Palladium prices have jumped to their highest level in two years on fears that top exporter Russia will retaliate against US sanctions by cutting exports of the precious metal.
Palladium for June delivery, the most actively traded contract, rose as much as 3 per cent, or $US24, to $US800 a troy ounce on the New York Mercantile Exchange, its highest level since September 2011. The contract closed at $US789.30 an ounce.
President Barack Obama ordered a second round of sanctions on Thursday against Russian officials and a bank, raising the stakes in the confrontation over Russia's annexation of Ukraine's Crimea region.
Investors fear that Russia may strike back by reducing exports of some of its commodities. Russia is the world's biggest supplier of palladium, a key component of exhaust filters that keep cars running cleanly.
The sanctions come at a particularly nervous time for the palladium market. Miners in South Africa, the world's second-largest supplier of palladium, have been striking for eight weeks.
Meanwhile, two of South Africa's biggest banks, Standard Bank Group and Absa Capital, said they would each list palladium exchange-traded funds next week, potentially boosting investor demand for the metal. A platinum ETF launched in South Africa last year drew large amounts of that metal into its vaults, further tightening global supplies.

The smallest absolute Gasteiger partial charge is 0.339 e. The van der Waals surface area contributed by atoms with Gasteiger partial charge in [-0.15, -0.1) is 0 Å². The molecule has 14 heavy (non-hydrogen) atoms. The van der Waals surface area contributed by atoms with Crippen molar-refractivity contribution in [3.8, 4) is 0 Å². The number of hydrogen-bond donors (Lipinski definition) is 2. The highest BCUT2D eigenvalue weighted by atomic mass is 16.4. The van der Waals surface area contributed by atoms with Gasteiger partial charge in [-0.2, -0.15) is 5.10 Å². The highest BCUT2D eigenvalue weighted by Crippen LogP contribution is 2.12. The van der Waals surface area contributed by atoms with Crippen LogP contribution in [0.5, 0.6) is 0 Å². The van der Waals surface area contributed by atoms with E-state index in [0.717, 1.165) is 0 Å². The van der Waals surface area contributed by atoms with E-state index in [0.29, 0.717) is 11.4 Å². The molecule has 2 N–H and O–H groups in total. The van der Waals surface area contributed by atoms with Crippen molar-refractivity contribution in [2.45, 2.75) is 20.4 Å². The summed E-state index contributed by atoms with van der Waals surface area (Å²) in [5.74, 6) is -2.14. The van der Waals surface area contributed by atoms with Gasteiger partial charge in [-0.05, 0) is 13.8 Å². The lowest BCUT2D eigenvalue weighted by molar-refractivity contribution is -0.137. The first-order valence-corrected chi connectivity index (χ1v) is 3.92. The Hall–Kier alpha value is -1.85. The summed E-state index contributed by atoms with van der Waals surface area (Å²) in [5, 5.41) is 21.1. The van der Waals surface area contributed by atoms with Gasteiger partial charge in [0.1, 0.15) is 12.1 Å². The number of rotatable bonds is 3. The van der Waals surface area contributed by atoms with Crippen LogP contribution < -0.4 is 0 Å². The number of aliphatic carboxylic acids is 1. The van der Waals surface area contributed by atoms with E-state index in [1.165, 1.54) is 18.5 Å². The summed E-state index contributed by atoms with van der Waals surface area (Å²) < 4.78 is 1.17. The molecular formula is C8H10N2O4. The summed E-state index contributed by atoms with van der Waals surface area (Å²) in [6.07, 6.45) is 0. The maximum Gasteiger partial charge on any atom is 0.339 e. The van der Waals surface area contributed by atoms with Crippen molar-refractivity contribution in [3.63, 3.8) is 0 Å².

"They're launching an ETF on palladium when there are serious questions about the two largest suppliers of the world's palladium," said Peter Hug, global trading director at Kitco Metals.
"It just looks like the market is getting squeezed in a very big way."
The palladium futures market is small relative to other commodities such as gold, with outstanding contracts worth $US3.3 billion ($A3.66 billion). Russia supplies 42 per cent of the world's palladium and South Africa supplies 37 per cent.
Russia has for years held sway over the global palladium market, due to a combination of government sales and robust mine output. The country had amassed a large hoard of palladium during the Soviet era, which it has gradually sold off. Russian officials have maintained that stockpile levels are a state secret. Some analysts, however, believe that Russia's stockpiles are dwindling.
With stocks of Russian palladium already low, an interruption of exports would probably not upend markets, said KC Chang senior economist at IHS, a global consulting firm.
"Economic sanctions on Russia are unlikely to have much impact, as supplies were already stretched to begin with," Chang said.
Still, market participants are nervous.
Although an interruption of palladium exports is unlikely, "it is still in the back of everybody's mind," said a manager at a precious-metals trading firm.
"Putin has certainly proven he's a wild card," he said, referring to Russian President Vladimir Putin.
The latest sanctions against Russia helped buoy the price of gold as well, with gold for April delivery closing up $US5.50 at $US1,336 an ounce on the Comex division of the New York Mercantile Exchange. Some investors use gold as a hedge against economic and political uncertainty.